How do you make sure, that ##z## exists in this case?

fresh_42 said:
How do you make sure, that ##z## exists in this case?

Well,certainly ##z## exists; the only issue is whether or not ##x < z < y##, and that is an exercise in elementary inequality manipulation. Of course, it all depends on what properties the OP is allowed to use as known background information.

Ray Vickson said:
Well,certainly ##z## exists; the only issue is whether or not ##x < z < y##, and that is an exercise in elementary inequality manipulation. Of course, it all depends on what properties the OP is allowed to use as known background information.
To me it appeared as an exercise about Dedekind cuts or whichever way the reals are constructed in this case. So "certainly it exists" might not be allowed to assume. The normal tools of calculus might not be available at this stage as I understood it.

fresh_42 said:
To me it appeared as an exercise about Dedekind cuts or whichever way the reals are constructed in this case. So "certainly it exists" might not be allowed to assume. The normal tools of calculus might not be available at this stage as I understood it.

If we are allowed to know/use the facts that a sum (or difference) of two numbers is a number, and the product of two numbers is a number, then ##z## does, indeed exist. If we are not allowed to use those properties, then, of course, everything changes.

As for the inequalities, if we know that a multiplying both sides of an inequality by a positive number preserves the direction of the inequality, and the sum of two same-direction inequalities is another same-direction inequality, then the rest of the result follows as well. But again, if we are not allowed to know/use those properties, life becomes more difficult.

Along with the set R of real numbers we assume the existence of two operations called addition and multiplication, such that for every pair of real numbers x and y we cari form the sum of x and y, which is another real number denoted by x + y, and the product of x and y, denoted by xy or by x . y. It is assumed that the sum x + y and the product xy are uniquely determined by x and y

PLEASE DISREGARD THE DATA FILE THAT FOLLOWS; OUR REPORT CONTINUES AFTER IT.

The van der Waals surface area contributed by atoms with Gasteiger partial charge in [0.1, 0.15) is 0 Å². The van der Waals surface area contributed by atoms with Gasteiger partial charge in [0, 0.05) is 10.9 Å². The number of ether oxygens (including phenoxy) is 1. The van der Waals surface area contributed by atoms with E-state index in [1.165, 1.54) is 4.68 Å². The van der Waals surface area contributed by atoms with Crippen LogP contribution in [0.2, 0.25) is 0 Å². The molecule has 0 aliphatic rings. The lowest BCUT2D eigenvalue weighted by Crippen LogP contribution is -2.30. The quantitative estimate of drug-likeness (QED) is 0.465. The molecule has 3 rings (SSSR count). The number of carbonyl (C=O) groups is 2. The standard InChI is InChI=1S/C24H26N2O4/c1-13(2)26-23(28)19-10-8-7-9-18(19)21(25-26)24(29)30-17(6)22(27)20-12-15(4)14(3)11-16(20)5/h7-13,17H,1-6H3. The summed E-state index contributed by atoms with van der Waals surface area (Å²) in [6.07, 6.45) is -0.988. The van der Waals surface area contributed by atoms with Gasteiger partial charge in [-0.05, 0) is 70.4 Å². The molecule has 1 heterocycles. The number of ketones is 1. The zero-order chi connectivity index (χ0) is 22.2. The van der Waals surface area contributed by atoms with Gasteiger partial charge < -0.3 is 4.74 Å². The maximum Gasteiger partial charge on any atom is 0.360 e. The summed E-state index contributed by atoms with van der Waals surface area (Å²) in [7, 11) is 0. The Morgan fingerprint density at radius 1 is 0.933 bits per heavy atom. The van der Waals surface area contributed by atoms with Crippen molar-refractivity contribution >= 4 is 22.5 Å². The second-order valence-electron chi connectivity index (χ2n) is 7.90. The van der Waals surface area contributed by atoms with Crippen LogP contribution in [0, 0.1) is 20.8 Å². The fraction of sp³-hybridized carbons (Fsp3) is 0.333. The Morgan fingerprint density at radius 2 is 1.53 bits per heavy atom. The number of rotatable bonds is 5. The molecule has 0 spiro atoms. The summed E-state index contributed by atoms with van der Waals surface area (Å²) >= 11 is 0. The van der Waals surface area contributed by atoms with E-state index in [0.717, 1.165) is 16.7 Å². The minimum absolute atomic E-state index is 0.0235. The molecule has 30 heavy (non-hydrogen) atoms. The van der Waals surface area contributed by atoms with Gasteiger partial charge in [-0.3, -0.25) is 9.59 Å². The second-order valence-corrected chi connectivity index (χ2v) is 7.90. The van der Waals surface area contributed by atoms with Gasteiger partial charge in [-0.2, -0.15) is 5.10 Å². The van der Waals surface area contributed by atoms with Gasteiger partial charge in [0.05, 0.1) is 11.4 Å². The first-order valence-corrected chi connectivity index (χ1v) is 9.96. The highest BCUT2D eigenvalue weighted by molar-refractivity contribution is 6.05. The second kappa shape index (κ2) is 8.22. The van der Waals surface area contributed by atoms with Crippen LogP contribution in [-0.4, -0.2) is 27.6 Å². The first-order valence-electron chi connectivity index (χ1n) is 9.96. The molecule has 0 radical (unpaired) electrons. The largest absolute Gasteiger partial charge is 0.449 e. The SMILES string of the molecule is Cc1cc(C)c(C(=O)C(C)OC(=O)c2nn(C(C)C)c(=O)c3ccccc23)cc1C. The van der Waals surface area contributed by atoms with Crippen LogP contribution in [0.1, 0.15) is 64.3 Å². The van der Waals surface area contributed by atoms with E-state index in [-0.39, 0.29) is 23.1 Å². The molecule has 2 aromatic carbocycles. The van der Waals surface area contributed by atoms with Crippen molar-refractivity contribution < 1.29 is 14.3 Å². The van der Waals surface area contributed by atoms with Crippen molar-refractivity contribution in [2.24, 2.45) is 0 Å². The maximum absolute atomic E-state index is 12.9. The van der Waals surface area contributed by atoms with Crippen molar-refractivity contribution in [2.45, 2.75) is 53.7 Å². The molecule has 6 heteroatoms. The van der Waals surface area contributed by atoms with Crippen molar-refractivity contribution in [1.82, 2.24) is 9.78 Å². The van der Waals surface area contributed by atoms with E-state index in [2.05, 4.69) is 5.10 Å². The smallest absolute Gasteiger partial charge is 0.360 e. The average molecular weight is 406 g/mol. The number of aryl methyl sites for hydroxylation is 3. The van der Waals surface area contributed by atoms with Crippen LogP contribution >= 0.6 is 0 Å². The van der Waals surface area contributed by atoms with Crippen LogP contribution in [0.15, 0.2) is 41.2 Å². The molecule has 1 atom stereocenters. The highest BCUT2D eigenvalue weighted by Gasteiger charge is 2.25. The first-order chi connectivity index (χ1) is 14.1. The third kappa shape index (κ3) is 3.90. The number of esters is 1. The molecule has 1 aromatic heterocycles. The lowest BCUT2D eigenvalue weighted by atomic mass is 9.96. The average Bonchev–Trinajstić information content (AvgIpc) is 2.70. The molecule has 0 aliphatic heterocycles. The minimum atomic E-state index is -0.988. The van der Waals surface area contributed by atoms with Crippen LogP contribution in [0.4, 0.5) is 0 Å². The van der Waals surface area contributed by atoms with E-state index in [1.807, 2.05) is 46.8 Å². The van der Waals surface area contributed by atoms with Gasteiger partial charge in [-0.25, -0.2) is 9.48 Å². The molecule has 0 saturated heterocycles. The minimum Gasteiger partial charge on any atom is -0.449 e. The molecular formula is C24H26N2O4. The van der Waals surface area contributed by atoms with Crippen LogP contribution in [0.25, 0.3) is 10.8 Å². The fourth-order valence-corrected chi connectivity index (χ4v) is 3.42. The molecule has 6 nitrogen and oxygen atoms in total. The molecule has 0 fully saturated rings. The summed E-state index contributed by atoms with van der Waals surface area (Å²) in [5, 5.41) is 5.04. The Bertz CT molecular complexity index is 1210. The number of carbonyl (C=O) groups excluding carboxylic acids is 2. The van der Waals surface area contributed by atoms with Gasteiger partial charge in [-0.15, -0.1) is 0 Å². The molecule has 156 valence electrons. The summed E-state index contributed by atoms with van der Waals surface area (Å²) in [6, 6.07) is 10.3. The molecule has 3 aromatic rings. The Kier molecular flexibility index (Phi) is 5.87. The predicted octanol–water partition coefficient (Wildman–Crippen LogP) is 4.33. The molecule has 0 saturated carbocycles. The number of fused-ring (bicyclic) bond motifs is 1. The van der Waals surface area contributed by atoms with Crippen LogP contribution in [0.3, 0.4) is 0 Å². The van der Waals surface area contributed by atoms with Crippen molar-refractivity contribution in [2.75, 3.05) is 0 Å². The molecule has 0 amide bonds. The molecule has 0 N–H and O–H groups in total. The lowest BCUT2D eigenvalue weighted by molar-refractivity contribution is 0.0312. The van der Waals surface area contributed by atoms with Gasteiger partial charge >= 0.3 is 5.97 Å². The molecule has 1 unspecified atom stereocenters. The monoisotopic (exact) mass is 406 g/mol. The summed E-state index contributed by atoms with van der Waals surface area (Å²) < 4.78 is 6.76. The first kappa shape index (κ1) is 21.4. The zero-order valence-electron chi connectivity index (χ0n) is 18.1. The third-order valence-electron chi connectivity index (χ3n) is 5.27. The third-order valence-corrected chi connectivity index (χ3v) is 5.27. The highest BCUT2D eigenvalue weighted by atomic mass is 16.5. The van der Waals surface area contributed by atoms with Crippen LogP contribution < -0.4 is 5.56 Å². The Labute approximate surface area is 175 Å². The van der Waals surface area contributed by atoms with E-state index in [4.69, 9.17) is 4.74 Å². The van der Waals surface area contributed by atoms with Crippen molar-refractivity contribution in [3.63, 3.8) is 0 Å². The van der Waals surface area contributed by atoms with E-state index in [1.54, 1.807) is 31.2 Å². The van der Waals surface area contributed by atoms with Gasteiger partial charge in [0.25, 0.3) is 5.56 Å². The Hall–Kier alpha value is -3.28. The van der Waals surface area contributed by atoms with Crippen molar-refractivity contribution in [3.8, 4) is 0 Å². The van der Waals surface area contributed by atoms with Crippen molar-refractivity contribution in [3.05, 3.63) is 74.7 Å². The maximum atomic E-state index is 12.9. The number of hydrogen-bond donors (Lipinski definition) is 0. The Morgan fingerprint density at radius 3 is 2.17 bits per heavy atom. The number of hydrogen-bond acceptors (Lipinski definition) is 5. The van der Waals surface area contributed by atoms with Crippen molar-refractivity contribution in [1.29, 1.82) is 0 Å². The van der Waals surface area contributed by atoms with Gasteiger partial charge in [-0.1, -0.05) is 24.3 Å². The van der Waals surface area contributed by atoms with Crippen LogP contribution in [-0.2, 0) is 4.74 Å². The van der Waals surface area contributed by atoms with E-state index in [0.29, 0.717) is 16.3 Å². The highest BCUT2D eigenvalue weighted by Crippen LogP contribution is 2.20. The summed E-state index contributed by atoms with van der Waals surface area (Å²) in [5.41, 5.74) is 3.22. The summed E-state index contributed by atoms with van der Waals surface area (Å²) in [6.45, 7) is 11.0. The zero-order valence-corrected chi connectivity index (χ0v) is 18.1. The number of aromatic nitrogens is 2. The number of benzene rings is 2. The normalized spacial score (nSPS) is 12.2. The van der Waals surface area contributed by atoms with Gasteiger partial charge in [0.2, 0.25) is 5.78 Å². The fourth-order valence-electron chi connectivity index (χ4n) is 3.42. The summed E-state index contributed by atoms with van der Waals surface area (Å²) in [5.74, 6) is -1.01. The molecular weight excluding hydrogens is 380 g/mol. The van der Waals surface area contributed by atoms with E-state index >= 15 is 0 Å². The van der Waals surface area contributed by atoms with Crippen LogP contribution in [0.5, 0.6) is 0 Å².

Apostol's Calculus p. 17

Huh, so I think Ray Vickson's solution is totally valid, but I think Apostol wanted the reader to solve it using the idea of a supremum. It seems the difference between the two solutions is one where we're explicitly constructing a z that is in between y and x and the other solution just proves there exists a z in between y and x but doesn't tell what it is. I am guessing Apostol is going to be using that generality to insert the irrationals into the real number system in the proceeding section.

fresh_42, thank you very much for that wonderful post!

For what's it worth to anyone going through Apostol's book, I think I polished the proof a bit:
x, y ∈ ℝ such that x < y
S = { z < y | z ∈ ℝ }
Because S is bounded above by y, by the completeness axiom, S has a supremum such that sup S = y.
Let h = y - x which is positive.
There is a z > y - h by T 1.32, that is z > x.
Hence there is a real z such that x < z < y.

## What is Apostol's Calculus I. 3.12?

Apostol's Calculus I. 3.12 is a mathematical theorem that states the method for verifying a solution to a problem in calculus.

## Why is verifying a solution important in calculus?

Verifying a solution is important in calculus because it allows us to check the accuracy and validity of our calculations. It ensures that we have solved the problem correctly and can trust the results.

## What are the steps involved in verifying a solution?

The steps involved in verifying a solution are: 1. Substitute the given solution into the original problem.2. Simplify the resulting expression using algebraic manipulations.3. Compare the simplified expression to the given conditions in the problem.4. If the two expressions are equivalent, the solution is verified.

## Can Apostol's Calculus I. 3.12 be applied to all calculus problems?

Yes, Apostol's Calculus I. 3.12 can be applied to all calculus problems as long as the given conditions and solution are in terms of real numbers and algebraic expressions.

## Are there any limitations to Apostol's Calculus I. 3.12?

Yes, Apostol's Calculus I. 3.12 may not be applicable to problems involving complex numbers or transcendental functions. It is also important to note that verifying a solution does not guarantee that the solution is unique.